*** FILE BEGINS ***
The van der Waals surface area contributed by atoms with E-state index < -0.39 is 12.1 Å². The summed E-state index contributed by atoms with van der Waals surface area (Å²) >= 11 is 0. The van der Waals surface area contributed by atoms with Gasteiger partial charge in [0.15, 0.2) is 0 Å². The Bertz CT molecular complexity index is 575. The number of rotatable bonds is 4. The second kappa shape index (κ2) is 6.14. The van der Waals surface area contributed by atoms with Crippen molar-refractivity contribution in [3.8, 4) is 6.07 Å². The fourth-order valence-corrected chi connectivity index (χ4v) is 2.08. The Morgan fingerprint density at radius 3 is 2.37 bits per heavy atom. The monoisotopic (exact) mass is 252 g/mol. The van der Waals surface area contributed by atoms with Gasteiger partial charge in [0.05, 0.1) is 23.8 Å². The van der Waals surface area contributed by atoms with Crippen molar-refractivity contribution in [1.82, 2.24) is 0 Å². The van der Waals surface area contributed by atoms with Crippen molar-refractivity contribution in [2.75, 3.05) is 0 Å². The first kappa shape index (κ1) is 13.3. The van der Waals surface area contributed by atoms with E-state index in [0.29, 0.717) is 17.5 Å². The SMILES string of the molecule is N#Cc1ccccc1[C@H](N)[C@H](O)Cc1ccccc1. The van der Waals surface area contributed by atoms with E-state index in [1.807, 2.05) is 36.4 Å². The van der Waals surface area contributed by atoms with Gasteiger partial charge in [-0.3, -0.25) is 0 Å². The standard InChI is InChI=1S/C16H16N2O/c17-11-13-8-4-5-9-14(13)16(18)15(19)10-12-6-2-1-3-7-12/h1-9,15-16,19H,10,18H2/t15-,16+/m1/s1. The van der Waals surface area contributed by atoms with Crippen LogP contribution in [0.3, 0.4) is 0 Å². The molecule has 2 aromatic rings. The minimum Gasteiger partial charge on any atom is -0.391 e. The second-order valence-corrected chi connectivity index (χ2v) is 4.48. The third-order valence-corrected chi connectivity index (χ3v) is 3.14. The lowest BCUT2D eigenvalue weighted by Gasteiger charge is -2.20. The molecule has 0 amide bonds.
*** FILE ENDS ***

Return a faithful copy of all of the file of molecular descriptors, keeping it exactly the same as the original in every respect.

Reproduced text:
The van der Waals surface area contributed by atoms with E-state index < -0.39 is 12.1 Å². The summed E-state index contributed by atoms with van der Waals surface area (Å²) >= 11 is 0. The van der Waals surface area contributed by atoms with Gasteiger partial charge in [0.15, 0.2) is 0 Å². The Bertz CT molecular complexity index is 575. The number of rotatable bonds is 4. The second kappa shape index (κ2) is 6.14. The van der Waals surface area contributed by atoms with Crippen molar-refractivity contribution in [3.8, 4) is 6.07 Å². The fourth-order valence-corrected chi connectivity index (χ4v) is 2.08. The Morgan fingerprint density at radius 3 is 2.37 bits per heavy atom. The monoisotopic (exact) mass is 252 g/mol. The van der Waals surface area contributed by atoms with Gasteiger partial charge in [0.05, 0.1) is 23.8 Å². The van der Waals surface area contributed by atoms with Crippen molar-refractivity contribution in [1.82, 2.24) is 0 Å². The van der Waals surface area contributed by atoms with Crippen molar-refractivity contribution in [2.75, 3.05) is 0 Å². The first kappa shape index (κ1) is 13.3. The van der Waals surface area contributed by atoms with E-state index in [0.29, 0.717) is 17.5 Å². The SMILES string of the molecule is N#Cc1ccccc1[C@H](N)[C@H](O)Cc1ccccc1. The van der Waals surface area contributed by atoms with E-state index in [1.807, 2.05) is 36.4 Å². The van der Waals surface area contributed by atoms with Gasteiger partial charge in [-0.3, -0.25) is 0 Å². The standard InChI is InChI=1S/C16H16N2O/c17-11-13-8-4-5-9-14(13)16(18)15(19)10-12-6-2-1-3-7-12/h1-9,15-16,19H,10,18H2/t15-,16+/m1/s1. The van der Waals surface area contributed by atoms with Crippen LogP contribution in [0.3, 0.4) is 0 Å². The molecule has 2 aromatic rings. The minimum Gasteiger partial charge on any atom is -0.391 e. The second-order valence-corrected chi connectivity index (χ2v) is 4.48. The third-order valence-corrected chi connectivity index (χ3v) is 3.14. The lowest BCUT2D eigenvalue weighted by Gasteiger charge is -2.20. The molecule has 0 amide bonds.